My costs went up too, but much of that was in buying books. It took nearly $19,000 to bring Dragon Heresy home (and nearly 2/3 of that was printing the thing and getting it to the USA, and shipping it to backers).
I also spent nearly $2,000 in 2018 on Lost Hall 2e, and the maybe $5,000 to $6,000 in revenue that came from Kickstarter and Backerkit hasn’t come in yet. So 2019 is already looking nice.
Places to improve: I dropped a lot of money on raw materials for shields, backing other folks’ Kickstarters, and I spent quite a bit setting myself up with a computer worthy of graphic design and layout.
Adobe is still bloody expensive ($660 per year!) and I am strongly considering a move to Affinity Publisher and Photo. One-time fees for the win.
A company’s business is to make money doing cool stuff. I lost money doing cool stuff, but I lost a LOT less, maybe 3x, than the prior year.
I’m going to be brief here.
That’s it. 2018 was much improved from 2017 . . . and 2019 could be amazing.
I’m going to be on two more shows in the next two days!
I will be one of the hosts tonight at the RPG Coast to Coast at 9:00pmEST//8:00pmCST//7:00pmMST//6:00pmPST.
Topics for tonight include discussing Longevity of D&D, Art not the Artist, How Best to Promote your Product, and whatever else strikes our fancy.
It’s going to be held in the Tenkar’s Tavern Discord chat.
How do I get to The Tavern Discord? Follow these Steps:
OK, not really. I reached out to him. 🙂
Even so, we will be chatting on his D&D Neighborhood channel at 6pm Central time, Saturday Feb 23. We always have fun.
Che and I talk for about an hour, and cover gaming stuff both old and new.
I return to their show for the third time. We cover what’s gone on at Gaming Ballistic since HoJ, being nice to customers, and group stealth rolls . . . plus a bunch of Nordvorn sporadically through the show.
And so it begins.
If you still want to get in on Lost Hall of Tyr – which is native to Dragon Heresy, but can be run in straight-up Fifth Edition, or with Swords & Wizardry – it’s not too late! We are perhaps $450 in non-shipping pre-orders and add-ons from being able to upgrade to the offset print run, which will get still-heavier paper for the book, deliver a sewn and lay-flat binding, and print up enough copies to push the book into retail shelves to sit alongside of the Dragon Heresy core book.
Granted, that last one is mostly important for me, but the best way to see more Dragon Heresy product is to help people find it, play it, and talk about it!
Unarmed combat is a bit of the bastard stepchild of D&D games, and deservedly so . . . at least relative to weapons. While a dagger does 1d4, at least in Fifth Edition (and therefore in Dragon Heresy), unarmed strikes do a single point of damage, modified by your Strength bonus. That can be non-trivial, of course: a strong unarmed blow by a STR 18-20 will do 5-6 points of damage, equivalent to a weaker person (STR 10) with a 1d10 weapon.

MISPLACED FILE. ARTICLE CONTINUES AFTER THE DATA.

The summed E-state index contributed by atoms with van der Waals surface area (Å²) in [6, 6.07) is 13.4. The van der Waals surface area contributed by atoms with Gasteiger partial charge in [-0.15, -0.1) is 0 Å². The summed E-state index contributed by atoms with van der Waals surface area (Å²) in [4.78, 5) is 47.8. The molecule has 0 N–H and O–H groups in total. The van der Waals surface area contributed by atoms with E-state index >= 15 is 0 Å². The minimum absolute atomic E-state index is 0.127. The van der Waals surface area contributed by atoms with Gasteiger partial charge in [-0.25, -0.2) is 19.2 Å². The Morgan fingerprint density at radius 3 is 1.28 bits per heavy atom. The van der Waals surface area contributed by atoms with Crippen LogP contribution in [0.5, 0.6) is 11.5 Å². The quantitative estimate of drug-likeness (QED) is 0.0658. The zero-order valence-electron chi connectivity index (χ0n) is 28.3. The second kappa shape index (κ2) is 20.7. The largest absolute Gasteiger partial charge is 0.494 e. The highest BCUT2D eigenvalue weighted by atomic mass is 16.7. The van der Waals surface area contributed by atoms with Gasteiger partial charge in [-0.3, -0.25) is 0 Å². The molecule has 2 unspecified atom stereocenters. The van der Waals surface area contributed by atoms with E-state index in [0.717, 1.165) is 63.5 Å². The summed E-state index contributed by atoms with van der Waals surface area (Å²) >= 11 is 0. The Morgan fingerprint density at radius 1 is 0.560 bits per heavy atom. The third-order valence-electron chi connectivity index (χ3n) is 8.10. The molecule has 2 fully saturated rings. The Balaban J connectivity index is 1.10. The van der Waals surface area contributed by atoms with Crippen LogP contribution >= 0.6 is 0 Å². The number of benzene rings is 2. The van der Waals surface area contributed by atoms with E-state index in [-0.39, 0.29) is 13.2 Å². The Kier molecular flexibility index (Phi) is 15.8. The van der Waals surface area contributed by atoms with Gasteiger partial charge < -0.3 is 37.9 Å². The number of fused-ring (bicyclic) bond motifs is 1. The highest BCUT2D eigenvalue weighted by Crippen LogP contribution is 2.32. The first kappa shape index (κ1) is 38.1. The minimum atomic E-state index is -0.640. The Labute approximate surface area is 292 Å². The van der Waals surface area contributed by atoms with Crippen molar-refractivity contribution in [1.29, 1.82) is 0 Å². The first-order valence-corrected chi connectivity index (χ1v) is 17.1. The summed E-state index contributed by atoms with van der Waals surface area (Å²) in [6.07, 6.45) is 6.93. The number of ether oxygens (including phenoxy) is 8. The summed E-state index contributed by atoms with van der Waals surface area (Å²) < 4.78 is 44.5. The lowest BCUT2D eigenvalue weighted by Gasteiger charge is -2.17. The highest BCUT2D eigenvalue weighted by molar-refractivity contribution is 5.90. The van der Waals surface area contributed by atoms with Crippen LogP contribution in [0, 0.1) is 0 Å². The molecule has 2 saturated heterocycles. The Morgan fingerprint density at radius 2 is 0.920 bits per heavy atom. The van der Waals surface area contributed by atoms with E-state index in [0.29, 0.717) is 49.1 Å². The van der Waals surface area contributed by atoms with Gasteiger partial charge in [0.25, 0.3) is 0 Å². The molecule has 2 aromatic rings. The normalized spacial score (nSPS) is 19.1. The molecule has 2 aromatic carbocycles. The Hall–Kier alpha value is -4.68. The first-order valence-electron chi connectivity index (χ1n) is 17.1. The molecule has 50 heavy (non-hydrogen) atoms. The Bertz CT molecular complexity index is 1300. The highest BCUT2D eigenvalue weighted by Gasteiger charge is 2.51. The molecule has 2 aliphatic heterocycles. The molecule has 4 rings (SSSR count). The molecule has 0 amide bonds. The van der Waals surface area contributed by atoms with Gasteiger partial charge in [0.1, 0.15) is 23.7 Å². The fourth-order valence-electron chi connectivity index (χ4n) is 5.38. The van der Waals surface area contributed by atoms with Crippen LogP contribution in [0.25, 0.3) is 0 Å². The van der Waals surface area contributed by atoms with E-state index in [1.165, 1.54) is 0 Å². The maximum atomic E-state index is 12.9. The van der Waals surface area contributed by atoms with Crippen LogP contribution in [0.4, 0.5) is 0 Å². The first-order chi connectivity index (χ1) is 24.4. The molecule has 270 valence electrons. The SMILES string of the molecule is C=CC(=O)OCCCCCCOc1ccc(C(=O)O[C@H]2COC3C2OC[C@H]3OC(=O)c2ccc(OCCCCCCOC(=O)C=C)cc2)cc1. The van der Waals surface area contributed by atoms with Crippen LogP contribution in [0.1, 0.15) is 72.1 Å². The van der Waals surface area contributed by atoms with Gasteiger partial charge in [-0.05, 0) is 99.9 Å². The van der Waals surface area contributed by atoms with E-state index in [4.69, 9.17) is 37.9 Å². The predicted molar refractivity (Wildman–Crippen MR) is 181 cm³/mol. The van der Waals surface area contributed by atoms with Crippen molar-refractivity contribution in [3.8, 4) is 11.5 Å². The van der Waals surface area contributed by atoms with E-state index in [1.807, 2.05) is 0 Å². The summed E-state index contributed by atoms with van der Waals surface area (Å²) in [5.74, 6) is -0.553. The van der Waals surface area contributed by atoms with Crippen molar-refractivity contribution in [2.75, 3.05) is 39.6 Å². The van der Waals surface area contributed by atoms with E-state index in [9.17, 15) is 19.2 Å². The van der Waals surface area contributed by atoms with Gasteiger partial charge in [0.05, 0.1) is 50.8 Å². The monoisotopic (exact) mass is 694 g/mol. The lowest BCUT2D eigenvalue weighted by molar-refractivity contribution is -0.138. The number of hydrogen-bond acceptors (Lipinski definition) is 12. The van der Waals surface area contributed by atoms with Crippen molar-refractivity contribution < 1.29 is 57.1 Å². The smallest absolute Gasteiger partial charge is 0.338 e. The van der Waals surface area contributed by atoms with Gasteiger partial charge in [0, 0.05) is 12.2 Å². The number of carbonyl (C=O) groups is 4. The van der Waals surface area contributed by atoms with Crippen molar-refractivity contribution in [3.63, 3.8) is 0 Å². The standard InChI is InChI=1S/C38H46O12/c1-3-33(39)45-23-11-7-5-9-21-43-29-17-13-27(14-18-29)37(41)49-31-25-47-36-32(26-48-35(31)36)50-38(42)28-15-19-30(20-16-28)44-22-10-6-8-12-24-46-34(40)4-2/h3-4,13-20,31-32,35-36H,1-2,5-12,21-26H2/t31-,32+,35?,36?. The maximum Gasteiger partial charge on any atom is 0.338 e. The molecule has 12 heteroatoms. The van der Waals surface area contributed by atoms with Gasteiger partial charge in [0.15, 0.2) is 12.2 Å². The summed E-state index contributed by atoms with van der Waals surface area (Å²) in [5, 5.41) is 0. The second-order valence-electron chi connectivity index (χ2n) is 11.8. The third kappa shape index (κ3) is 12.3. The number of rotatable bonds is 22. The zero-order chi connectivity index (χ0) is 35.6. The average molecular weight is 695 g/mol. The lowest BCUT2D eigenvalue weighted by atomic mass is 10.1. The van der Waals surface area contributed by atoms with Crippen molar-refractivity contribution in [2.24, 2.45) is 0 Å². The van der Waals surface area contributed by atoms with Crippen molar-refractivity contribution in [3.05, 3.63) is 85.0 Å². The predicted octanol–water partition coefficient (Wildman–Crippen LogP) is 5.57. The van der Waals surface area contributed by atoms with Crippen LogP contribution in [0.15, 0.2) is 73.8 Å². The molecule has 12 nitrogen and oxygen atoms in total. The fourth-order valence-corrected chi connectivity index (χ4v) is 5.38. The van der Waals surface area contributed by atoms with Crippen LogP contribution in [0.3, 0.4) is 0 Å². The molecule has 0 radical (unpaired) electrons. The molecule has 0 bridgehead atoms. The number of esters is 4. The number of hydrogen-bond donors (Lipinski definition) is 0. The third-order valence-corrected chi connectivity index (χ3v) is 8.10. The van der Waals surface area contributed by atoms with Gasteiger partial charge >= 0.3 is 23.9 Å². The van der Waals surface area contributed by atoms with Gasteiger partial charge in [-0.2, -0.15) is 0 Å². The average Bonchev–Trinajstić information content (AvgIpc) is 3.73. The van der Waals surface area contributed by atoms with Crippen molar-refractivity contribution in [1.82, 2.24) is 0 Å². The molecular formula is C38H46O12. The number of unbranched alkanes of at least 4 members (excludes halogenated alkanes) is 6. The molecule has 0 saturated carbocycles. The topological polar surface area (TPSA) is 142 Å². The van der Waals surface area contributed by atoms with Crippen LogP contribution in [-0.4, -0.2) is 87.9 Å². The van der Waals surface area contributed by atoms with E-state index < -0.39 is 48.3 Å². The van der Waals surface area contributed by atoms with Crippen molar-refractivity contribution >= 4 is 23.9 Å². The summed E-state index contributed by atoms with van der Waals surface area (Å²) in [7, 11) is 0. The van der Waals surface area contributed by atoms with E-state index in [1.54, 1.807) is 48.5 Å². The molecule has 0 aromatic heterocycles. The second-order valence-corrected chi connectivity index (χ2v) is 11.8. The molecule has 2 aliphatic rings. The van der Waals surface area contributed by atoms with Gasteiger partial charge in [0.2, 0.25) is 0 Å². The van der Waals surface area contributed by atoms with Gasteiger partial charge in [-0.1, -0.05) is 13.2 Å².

Monks, of course, subvert this with their martial arts damage: their strikes are weapons. Equivalent to daggers at low level, and versatile longswords at high. That’s cool. It also puts most of the focus where it should be: fists are, by and large, inferior weapons relative to purpose-built killing devices. Having an unarmed blow do 0-2 points of damage (1d3-1, for example) makes sense.
Problem is, that makes all combat lethal: why do only one point of base damage when you can do 2d6? Worse – from a reality perspective – is the concept of beating the snot out of someone with a fist or sword somehow being “non lethal” or “subdual” damage, where it doesn’t hurt much. One of the selling points of Dungeon Grappling is that it enables some quality unarmed combat, and interesting bar brawls that don’t have to be lethal.
Reality aside: during the Tavern Chat last night, I got into a fun discussion with Smokestack Jones about the requirement for nonlethal unarmed combat in games. Especially cinematic fantasy games like D&D variants. A spot of fisticuffs in a bar, perhaps adding grappling, perhaps not, is a staple of the genre. Reality aside – and we’re talking elves and half-dragons and hobbits here, so yeah, reality aside – having entertaining unarmed combat is kinda important.
We compared a few other game mechanics. He mentioned one (whose name I forget) that used two tracks: wounds and bruises. Well. That reminded me of wounds and vigor from Dragon Heresy, but mechanically, vigor is all the defenses and luck and not getting hit that you do in a fight, not shrugging off blunt trauma and non-lethal blows.
We also talked about Champions/Hero System, where if you rolled a 6 on the dice, you took 2 body, 2-5 was 1, and 1 was none – so every STUN attack had a bit of a body component to it. That made all kinds of sense to both of us too.
So. An alternate wound track. Spill-over from non-lethal to lethal damage. Good, good. Nice concepts here, well tested in other games. Oh, also: ideally, no extra rolls. Extra rolls slow things down.
I’ll mostly talk about this for Fifth Edition, as it’s what I’m most familiar with. I’ll refer to Swords & Wizardry as we go. Continue reading “Unarmed Combat in D&D”